The Navajo relate, as already told, that this is in obedience to a divine mandate; but probably there is a more practical reason, which is this: if they had the cruciform arrangement there would not be room on, the floor of the lodge for the figures and at the same time for the shaman, assistants, and spectators. Economy of space is essential; but, although drawn nearly parallel to one another, the proper order of the cardinal points is not lost sight of.

The form immediately north of the center of the picture is done first, in white, and represents the east. That immediately next to it on the south comes second in order, is painted in blue, and represents the south. The one next below that is in yellow, and depicts the goddess who stood in the west of the House of Dew-Drops. The figure in the extreme north is drawn last of all, in black, and belongs to the north. As I have stated before, these bodies are first made naked and afterwards clothed.

Navajo Sandpainting Mountain Chant Ceremony Third Day

Navajo Sandpainting Mountain Chant Ceremony Third Day

The exposed chests, arms, and thighs display the colors of which the entire bodies were originally composed. The glòï (weasel, Putorius) is sacred to these goddesses. Two of these creatures are shown in the east, guarding the entrance to the lodge. The appendages at the sides of the heads of the goddesses represent the glòï-bitcà, or headdresses of glòï skins of different colors which these mythic personages are said to wear.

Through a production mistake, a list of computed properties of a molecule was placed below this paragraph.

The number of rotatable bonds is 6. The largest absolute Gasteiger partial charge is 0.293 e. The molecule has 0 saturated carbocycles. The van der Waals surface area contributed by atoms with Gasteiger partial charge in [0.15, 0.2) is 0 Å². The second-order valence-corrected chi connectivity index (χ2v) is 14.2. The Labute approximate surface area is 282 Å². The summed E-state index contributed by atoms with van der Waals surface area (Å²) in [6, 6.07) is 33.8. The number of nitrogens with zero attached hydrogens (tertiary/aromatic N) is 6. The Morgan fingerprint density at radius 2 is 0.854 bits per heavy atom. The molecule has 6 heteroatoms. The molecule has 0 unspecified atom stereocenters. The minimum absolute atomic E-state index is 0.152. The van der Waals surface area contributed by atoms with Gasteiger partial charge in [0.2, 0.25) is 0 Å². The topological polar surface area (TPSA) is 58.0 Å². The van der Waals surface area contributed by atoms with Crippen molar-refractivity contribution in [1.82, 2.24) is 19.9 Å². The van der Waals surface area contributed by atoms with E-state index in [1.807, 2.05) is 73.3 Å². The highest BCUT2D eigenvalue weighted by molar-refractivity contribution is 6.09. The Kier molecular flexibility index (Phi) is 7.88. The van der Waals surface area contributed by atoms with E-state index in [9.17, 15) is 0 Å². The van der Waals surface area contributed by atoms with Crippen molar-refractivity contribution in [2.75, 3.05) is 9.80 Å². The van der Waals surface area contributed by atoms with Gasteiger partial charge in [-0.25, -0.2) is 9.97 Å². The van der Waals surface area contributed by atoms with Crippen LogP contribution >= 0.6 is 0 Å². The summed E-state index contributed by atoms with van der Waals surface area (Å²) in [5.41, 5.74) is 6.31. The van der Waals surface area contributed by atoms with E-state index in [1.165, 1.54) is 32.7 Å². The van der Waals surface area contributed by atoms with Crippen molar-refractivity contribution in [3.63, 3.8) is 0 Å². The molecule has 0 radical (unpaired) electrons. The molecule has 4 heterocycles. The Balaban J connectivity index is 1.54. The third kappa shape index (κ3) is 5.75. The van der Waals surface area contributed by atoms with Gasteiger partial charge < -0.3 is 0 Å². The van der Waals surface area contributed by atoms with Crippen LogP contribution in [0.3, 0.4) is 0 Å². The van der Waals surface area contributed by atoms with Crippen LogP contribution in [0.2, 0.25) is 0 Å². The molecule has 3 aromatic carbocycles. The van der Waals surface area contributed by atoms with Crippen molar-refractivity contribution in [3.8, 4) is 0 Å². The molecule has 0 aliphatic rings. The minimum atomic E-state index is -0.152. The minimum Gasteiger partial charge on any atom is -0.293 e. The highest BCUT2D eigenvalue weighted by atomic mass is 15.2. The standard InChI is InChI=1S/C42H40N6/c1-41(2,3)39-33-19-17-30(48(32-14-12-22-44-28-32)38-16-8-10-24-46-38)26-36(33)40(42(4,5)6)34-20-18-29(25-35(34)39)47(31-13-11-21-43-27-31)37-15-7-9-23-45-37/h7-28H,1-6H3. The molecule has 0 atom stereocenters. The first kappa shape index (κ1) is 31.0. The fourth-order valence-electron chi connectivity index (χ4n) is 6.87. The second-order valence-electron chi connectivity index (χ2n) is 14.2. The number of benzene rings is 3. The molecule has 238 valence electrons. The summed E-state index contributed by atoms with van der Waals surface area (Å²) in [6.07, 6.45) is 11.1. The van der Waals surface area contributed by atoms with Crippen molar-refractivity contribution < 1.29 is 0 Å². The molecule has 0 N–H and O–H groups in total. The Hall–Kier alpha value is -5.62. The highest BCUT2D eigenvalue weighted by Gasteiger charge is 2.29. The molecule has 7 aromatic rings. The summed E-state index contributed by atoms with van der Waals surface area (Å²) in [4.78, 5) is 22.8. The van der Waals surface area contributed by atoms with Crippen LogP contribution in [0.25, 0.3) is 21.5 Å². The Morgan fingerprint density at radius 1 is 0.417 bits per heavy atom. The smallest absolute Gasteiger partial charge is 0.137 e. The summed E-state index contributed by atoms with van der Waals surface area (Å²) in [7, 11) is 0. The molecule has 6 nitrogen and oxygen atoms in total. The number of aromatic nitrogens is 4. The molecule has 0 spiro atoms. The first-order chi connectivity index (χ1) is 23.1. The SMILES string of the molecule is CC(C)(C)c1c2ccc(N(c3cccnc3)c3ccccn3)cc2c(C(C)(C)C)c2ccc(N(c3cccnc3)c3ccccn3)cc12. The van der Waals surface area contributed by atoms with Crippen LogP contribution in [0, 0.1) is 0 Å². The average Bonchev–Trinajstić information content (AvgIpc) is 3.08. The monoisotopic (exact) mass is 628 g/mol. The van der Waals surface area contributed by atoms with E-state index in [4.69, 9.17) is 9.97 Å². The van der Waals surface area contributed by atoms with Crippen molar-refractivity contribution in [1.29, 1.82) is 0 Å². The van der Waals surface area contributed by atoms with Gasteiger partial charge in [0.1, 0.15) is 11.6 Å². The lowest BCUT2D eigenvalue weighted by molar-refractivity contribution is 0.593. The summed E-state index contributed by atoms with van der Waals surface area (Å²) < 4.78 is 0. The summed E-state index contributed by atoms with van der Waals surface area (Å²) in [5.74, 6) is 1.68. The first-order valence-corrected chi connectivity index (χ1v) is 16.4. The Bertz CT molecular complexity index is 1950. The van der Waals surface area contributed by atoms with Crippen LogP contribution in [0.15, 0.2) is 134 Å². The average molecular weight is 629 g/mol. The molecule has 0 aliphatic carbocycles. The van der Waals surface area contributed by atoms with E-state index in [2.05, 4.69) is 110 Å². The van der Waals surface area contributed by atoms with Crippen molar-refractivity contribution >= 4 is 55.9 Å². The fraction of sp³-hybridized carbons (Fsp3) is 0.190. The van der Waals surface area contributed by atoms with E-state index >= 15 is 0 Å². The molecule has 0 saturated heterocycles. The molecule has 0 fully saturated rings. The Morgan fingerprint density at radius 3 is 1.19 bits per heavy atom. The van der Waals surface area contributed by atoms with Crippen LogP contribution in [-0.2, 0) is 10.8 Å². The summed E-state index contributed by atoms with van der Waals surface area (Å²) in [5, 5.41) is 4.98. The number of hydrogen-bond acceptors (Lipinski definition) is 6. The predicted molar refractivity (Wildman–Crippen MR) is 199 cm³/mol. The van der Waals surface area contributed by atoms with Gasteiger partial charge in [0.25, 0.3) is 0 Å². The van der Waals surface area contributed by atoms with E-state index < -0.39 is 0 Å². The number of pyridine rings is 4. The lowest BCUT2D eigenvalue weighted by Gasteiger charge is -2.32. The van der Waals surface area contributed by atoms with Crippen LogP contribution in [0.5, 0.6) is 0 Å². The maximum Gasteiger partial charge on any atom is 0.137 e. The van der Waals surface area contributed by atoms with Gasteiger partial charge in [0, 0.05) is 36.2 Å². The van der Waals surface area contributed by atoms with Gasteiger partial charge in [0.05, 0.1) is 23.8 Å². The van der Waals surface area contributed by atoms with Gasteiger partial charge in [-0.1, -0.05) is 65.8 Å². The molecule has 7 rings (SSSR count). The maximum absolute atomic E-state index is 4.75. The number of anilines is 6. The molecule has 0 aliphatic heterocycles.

Each one bears attached to her right hand a rattle and a charm, or plume stick, such as the gods in the second picture carry; but, instead of the basket shown before, we see a conventionalized representation of a branch of choke cherry in blossom; this consists of five diverging stems in blue, five roots, and five cruciform blossoms in white.

The choke cherry is a sacred tree, a mountain plant; its wood is used in making certain sacrificial plume sticks and certain implements of the dance; it is often mentioned in the songs of this particular rite. Some other adjuncts of this picture—the red robes embroidered with sunbeams, the arms and legs clothed with clouds and lightning, the pendants from the arms, the blue and red armlets, bracelets, and garters—have already been described when speaking of the second picture. The object in the left hand is a wand of spruce.